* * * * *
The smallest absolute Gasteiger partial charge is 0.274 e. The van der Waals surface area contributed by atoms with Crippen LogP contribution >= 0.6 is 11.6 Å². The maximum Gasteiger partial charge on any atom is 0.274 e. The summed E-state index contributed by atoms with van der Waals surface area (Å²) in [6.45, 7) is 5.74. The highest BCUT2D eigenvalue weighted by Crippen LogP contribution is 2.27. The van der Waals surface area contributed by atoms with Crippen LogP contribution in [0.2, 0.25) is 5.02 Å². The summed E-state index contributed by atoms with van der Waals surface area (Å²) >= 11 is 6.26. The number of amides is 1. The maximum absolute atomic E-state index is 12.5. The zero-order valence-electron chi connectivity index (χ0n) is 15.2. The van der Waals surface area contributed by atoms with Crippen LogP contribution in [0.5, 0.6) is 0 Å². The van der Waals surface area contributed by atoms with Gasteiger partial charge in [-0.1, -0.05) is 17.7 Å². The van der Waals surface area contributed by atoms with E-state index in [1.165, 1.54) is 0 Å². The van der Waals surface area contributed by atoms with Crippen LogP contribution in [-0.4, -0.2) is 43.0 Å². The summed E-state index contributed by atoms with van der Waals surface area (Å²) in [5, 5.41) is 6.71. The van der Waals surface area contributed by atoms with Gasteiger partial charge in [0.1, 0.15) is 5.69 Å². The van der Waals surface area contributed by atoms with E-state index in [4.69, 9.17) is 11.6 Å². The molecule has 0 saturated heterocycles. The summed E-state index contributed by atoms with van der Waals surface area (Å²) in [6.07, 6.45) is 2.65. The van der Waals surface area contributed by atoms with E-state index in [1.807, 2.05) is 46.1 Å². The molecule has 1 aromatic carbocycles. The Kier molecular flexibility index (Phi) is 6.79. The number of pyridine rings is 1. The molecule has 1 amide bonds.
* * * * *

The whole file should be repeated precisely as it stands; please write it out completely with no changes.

The smallest absolute Gasteiger partial charge is 0.274 e. The van der Waals surface area contributed by atoms with Crippen LogP contribution >= 0.6 is 11.6 Å². The maximum Gasteiger partial charge on any atom is 0.274 e. The summed E-state index contributed by atoms with van der Waals surface area (Å²) in [6.45, 7) is 5.74. The highest BCUT2D eigenvalue weighted by Crippen LogP contribution is 2.27. The van der Waals surface area contributed by atoms with Crippen LogP contribution in [0.2, 0.25) is 5.02 Å². The summed E-state index contributed by atoms with van der Waals surface area (Å²) >= 11 is 6.26. The number of amides is 1. The maximum absolute atomic E-state index is 12.5. The zero-order valence-electron chi connectivity index (χ0n) is 15.2. The van der Waals surface area contributed by atoms with Crippen LogP contribution in [0.5, 0.6) is 0 Å². The van der Waals surface area contributed by atoms with Gasteiger partial charge in [-0.1, -0.05) is 17.7 Å². The van der Waals surface area contributed by atoms with E-state index in [1.165, 1.54) is 0 Å². The van der Waals surface area contributed by atoms with Crippen LogP contribution in [-0.4, -0.2) is 43.0 Å². The summed E-state index contributed by atoms with van der Waals surface area (Å²) in [5, 5.41) is 6.71. The van der Waals surface area contributed by atoms with Gasteiger partial charge in [0.1, 0.15) is 5.69 Å². The van der Waals surface area contributed by atoms with E-state index in [4.69, 9.17) is 11.6 Å². The molecule has 0 saturated heterocycles. The summed E-state index contributed by atoms with van der Waals surface area (Å²) in [6.07, 6.45) is 2.65. The van der Waals surface area contributed by atoms with E-state index in [1.807, 2.05) is 46.1 Å². The molecule has 1 aromatic carbocycles. The Kier molecular flexibility index (Phi) is 6.79. The number of pyridine rings is 1. The molecule has 1 amide bonds.